It’s a brave new world when a concept with blockbuster potential—like Bright, a cop drama featuring a movie star and an orc—is debuting on Netflix. Indeed, the streaming giant even has the King of Summer himself, Will Smith, fronting the project alongside his Suicide Squad director, David Ayer. And they sent both filmmakers to San Diego Comic-Con to promote an original film that the vast majority of people will only ever see on a television screen. If not something smaller.
It’s the type of business strategy that Christopher Nolan already famously decried earlier this week when he called the Netflix business model for film distribution “mindless.” The juxtaposition was not lost on a room filled with journalists at a SDCC press conference on Thursday. Indeed, much of the questions and answers dealt with the role of Netflix, and they were fielded with aplomb by the always game Smith, as well as Ayer, producers Eric Newman and Bryan Unkeless, and co-stars Joel Edgerton, Noomi Rapace, Lucy Fry, and Edgar Ramírez. The group often noted that we are in the midst of a cultural shift.
But it came to a head when someone asked pointblank if any of them had anything to say about Nolan’s pointed criticism of the “pointless” Netflix model.
At first Smith defused the question with a polite laugh and artful dodge, “I think Mr. Nolan’s a wonderful director and I will not say anything that keeps me from being in his next movie… I don’t like your attitude about Mr. Nolan!” But after bringing the room down with perfect comic timing, Smith eventually circled back and gave a more thoughtful and conciliatory nod toward where the Dunkirk director is coming from.
“I think there are certain things that you want to see on a big screen,” Smith said. “I remember the Christmas that Avatar came out and our entire family rushed out on Christmas Day to go with the glasses and all that. So there’s experience, specifically the type of films that Chris makes. You want to see them in that space. It’s like the venue is a part of the experience.”
But he and Ayer also spoke at length about the Netflix business model, which they preemptively defended as freeing and part of what Smith even considers a potential new art-form.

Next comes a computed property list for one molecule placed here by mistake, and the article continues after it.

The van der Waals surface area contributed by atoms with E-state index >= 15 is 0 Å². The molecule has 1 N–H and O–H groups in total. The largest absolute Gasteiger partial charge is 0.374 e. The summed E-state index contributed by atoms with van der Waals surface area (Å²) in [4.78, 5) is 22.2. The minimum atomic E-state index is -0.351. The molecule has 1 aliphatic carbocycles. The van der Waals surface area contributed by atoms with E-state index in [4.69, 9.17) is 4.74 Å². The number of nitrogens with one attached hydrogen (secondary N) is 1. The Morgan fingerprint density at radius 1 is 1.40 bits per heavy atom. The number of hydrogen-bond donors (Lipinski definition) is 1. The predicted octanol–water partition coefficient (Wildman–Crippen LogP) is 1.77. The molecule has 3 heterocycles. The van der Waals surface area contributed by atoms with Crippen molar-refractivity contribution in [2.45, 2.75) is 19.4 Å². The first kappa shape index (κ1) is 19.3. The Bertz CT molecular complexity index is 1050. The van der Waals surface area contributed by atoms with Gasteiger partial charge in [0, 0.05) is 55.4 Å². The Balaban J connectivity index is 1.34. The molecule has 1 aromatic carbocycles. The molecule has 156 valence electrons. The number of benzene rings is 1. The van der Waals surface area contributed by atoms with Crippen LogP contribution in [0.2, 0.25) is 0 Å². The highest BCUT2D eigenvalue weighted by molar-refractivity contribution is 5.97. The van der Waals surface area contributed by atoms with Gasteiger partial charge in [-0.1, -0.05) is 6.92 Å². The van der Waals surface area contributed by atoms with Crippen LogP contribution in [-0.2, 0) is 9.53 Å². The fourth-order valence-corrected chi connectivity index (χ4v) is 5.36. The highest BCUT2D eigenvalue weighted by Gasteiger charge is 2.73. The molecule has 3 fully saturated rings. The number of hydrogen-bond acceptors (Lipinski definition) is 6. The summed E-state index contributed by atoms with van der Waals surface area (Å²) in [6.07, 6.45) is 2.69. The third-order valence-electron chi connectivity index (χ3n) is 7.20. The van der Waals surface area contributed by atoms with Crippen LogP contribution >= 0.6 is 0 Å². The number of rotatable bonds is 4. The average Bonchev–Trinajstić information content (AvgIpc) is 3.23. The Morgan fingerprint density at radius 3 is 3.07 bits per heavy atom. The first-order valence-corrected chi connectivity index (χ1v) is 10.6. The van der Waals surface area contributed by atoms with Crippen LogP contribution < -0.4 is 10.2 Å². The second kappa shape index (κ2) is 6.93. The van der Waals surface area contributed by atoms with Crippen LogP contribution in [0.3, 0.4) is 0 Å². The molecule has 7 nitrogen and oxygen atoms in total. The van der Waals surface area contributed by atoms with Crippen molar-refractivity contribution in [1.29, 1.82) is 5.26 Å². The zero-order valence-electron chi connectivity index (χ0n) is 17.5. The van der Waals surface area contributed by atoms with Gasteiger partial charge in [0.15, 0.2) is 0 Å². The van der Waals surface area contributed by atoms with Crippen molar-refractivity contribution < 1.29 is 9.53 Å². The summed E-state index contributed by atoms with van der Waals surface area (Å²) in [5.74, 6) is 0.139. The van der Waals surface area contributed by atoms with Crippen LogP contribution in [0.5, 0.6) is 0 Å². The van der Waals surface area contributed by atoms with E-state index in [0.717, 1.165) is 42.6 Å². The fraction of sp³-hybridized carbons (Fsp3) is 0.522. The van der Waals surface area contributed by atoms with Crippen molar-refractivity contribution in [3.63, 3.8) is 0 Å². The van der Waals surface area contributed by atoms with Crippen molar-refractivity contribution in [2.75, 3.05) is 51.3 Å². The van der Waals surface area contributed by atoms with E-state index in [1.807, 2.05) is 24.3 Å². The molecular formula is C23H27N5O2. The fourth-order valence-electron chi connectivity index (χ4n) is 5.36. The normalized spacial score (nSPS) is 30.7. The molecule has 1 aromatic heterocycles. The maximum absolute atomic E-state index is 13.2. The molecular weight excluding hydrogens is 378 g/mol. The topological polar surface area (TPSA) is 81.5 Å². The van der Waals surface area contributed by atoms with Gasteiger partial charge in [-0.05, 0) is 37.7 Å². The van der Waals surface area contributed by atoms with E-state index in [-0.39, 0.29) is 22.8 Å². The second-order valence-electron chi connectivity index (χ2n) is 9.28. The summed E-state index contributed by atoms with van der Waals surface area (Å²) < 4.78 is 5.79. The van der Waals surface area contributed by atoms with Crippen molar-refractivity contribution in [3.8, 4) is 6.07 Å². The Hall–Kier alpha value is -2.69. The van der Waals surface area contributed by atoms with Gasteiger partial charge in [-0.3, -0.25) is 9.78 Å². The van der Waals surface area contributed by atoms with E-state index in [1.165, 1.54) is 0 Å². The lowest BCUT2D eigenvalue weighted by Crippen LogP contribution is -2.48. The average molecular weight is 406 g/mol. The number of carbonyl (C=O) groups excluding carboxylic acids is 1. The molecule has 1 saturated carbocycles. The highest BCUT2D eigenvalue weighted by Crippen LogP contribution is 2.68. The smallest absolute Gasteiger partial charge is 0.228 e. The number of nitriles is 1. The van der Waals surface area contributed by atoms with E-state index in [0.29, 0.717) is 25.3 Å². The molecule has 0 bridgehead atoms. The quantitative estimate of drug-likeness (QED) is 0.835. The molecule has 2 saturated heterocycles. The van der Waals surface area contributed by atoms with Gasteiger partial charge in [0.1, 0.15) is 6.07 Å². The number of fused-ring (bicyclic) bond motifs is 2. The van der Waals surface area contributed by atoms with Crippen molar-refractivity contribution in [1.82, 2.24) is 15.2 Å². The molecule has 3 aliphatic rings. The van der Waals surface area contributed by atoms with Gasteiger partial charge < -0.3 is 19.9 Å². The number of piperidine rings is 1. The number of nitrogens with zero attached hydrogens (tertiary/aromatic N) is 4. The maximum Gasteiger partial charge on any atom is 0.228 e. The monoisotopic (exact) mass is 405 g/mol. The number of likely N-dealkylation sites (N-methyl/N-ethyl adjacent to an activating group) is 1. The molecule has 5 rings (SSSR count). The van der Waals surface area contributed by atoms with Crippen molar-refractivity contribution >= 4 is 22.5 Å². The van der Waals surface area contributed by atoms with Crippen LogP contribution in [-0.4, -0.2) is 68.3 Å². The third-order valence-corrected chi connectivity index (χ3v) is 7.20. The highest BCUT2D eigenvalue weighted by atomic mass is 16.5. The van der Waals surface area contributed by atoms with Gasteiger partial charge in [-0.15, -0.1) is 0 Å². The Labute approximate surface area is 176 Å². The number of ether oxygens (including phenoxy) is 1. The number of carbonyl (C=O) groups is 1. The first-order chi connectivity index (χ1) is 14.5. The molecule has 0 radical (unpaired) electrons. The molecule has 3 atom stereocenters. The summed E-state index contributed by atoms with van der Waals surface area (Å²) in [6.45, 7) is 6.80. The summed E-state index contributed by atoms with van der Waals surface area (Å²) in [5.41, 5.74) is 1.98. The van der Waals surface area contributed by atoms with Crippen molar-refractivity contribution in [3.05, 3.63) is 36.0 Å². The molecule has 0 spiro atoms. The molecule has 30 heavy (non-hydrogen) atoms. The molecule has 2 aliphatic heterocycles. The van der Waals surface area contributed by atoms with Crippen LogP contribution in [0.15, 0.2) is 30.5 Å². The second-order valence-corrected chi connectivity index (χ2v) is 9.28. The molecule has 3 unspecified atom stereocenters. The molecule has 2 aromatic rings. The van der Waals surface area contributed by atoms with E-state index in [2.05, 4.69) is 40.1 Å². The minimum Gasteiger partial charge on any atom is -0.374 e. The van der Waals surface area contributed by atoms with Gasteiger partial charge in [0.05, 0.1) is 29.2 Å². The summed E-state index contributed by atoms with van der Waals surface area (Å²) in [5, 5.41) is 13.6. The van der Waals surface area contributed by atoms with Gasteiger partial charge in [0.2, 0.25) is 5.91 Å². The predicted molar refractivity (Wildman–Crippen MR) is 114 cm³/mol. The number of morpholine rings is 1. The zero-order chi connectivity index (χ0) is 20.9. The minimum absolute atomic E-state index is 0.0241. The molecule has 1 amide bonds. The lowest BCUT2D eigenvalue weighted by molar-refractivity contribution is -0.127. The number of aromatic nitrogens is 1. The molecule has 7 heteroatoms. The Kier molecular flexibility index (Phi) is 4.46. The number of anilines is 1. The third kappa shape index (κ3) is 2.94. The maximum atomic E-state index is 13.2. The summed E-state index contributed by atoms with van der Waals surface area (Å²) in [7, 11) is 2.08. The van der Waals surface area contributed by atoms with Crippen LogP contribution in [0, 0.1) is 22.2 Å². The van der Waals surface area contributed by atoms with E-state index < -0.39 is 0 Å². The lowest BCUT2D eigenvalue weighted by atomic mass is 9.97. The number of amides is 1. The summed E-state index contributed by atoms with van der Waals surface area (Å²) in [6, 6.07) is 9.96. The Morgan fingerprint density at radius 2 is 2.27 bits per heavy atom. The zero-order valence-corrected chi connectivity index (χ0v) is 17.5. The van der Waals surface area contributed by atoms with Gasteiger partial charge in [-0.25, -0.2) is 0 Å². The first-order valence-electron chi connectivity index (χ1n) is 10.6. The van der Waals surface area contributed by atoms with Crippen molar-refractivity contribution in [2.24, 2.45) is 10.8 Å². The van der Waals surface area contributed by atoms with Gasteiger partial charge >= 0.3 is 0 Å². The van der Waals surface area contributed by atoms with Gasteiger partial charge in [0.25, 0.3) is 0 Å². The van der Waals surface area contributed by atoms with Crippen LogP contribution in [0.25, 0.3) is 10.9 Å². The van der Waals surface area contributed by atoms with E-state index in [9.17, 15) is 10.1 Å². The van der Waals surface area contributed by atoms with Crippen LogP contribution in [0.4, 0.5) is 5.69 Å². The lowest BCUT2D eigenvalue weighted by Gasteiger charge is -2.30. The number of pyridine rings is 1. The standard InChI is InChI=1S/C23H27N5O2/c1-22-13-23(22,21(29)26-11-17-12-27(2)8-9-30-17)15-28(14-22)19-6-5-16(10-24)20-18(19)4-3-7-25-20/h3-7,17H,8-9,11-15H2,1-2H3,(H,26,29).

“I have 16-year-old, a 19-year-old, and a 25-year-old at home,” Smith said. “So their viewing habits are almost anthropological. It’s a great study in being able to see they still go to the movies on Friday, Saturday night, and they watch Netflix all week. So it’s two completely different experiences, but it’s definitely a different experience. I don’t think anyone is trying to say it’s an identical experience.” He notes that it was only after he starred in Independence Day that he went from being “Will” or “Fresh Prince” to “Mr. Smith” when fans spotted him. Still, he likened to critiques to stage actors who were likely first put off about the new advent of acting for a camera.
Says Smith, “I’m sure the purists had that same kind of feeling, but it’s different. It’s not the same thing, it’s almost a new art.”
For Ayer’s part, it was a matter of making something fresh and original without the burden of studio constraints.
“Everything technological about this is as if it we filmed a major feature,” Ayer said. “For me, the real difference was there was a lot more freedom and creativity.”
His producer Eric Newman even confided that he does not think this movie would be possible to make with an R-rating at a studio. Smith likened it to the advantage of Netflix’s business model.
“[The] risk profile is different,” Smith explained. “So Netflix can make a hard, rated R movie for a $170 million. Studios can’t do that if the executive wants to be at work on Monday.” And, as according to Smith, Netflix can factor the hard math of their subscription base down to numbers that confirm artists can take lucrative risks.
“Because they work on the specific data, they know ahead of time that with the director of Suicide Squad, and with me at this point in my career, and they go through and have numbers on everyone. And they say, ‘Yes it works,’ and they go into [the movie] even before you shoot it. So it’s a completely different basis of how they work, and the trickle down is [that] between action and cut, we get to do whatever we want.”
For Smith that includes playing the racist cop for once, as his character in Bright is bigoted against his new partner in a world with magical realism: an orc named Nick (Edgerton).
Smith said, “It was spectacular for me, an African-American, playing a police officer that was racist against the first orc on the force. It’s like the flip of those social concepts and, you know, you just don’t get a lot of movies where you’re the racist. ‘Hey man, I don’t want no orc in my car!’
Brave new world, indeed.
Bright premieres in December.
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